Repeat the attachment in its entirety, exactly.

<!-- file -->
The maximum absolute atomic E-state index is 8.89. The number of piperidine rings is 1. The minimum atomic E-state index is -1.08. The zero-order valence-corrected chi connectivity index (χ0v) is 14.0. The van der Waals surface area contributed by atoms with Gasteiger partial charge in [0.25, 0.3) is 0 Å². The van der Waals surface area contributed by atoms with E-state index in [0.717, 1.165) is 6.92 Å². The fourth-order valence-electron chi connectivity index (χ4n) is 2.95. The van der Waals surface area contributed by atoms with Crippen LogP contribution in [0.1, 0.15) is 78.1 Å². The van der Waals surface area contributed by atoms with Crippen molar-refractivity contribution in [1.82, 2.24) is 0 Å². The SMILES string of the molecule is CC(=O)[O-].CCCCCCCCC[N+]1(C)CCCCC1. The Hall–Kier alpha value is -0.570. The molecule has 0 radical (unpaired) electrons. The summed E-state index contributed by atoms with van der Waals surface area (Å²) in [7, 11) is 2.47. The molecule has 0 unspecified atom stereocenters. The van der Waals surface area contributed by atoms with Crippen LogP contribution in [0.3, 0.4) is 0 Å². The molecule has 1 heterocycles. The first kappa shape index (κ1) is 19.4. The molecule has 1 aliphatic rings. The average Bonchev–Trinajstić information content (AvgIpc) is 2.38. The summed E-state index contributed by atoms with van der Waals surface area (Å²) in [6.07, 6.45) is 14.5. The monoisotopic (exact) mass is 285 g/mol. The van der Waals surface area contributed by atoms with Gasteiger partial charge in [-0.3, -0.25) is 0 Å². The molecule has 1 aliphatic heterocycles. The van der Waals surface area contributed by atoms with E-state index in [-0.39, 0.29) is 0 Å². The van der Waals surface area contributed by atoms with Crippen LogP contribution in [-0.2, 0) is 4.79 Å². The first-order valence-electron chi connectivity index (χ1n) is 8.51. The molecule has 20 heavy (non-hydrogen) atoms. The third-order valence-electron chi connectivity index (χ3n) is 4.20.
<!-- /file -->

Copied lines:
The maximum absolute atomic E-state index is 8.89. The number of piperidine rings is 1. The minimum atomic E-state index is -1.08. The zero-order valence-corrected chi connectivity index (χ0v) is 14.0. The van der Waals surface area contributed by atoms with Gasteiger partial charge in [0.25, 0.3) is 0 Å². The van der Waals surface area contributed by atoms with E-state index in [0.717, 1.165) is 6.92 Å². The fourth-order valence-electron chi connectivity index (χ4n) is 2.95. The van der Waals surface area contributed by atoms with Crippen LogP contribution in [0.1, 0.15) is 78.1 Å². The van der Waals surface area contributed by atoms with Crippen molar-refractivity contribution in [1.82, 2.24) is 0 Å². The SMILES string of the molecule is CC(=O)[O-].CCCCCCCCC[N+]1(C)CCCCC1. The Hall–Kier alpha value is -0.570. The molecule has 0 radical (unpaired) electrons. The summed E-state index contributed by atoms with van der Waals surface area (Å²) in [7, 11) is 2.47. The molecule has 0 unspecified atom stereocenters. The van der Waals surface area contributed by atoms with Crippen LogP contribution in [0.3, 0.4) is 0 Å². The molecule has 1 heterocycles. The first kappa shape index (κ1) is 19.4. The molecule has 1 aliphatic rings. The average Bonchev–Trinajstić information content (AvgIpc) is 2.38. The summed E-state index contributed by atoms with van der Waals surface area (Å²) in [6.07, 6.45) is 14.5. The monoisotopic (exact) mass is 285 g/mol. The van der Waals surface area contributed by atoms with Gasteiger partial charge in [-0.3, -0.25) is 0 Å². The molecule has 1 aliphatic heterocycles. The van der Waals surface area contributed by atoms with E-state index in [-0.39, 0.29) is 0 Å². The van der Waals surface area contributed by atoms with Crippen LogP contribution in [-0.2, 0) is 4.79 Å². The first-order valence-electron chi connectivity index (χ1n) is 8.51. The molecule has 20 heavy (non-hydrogen) atoms. The third-order valence-electron chi connectivity index (χ3n) is 4.20.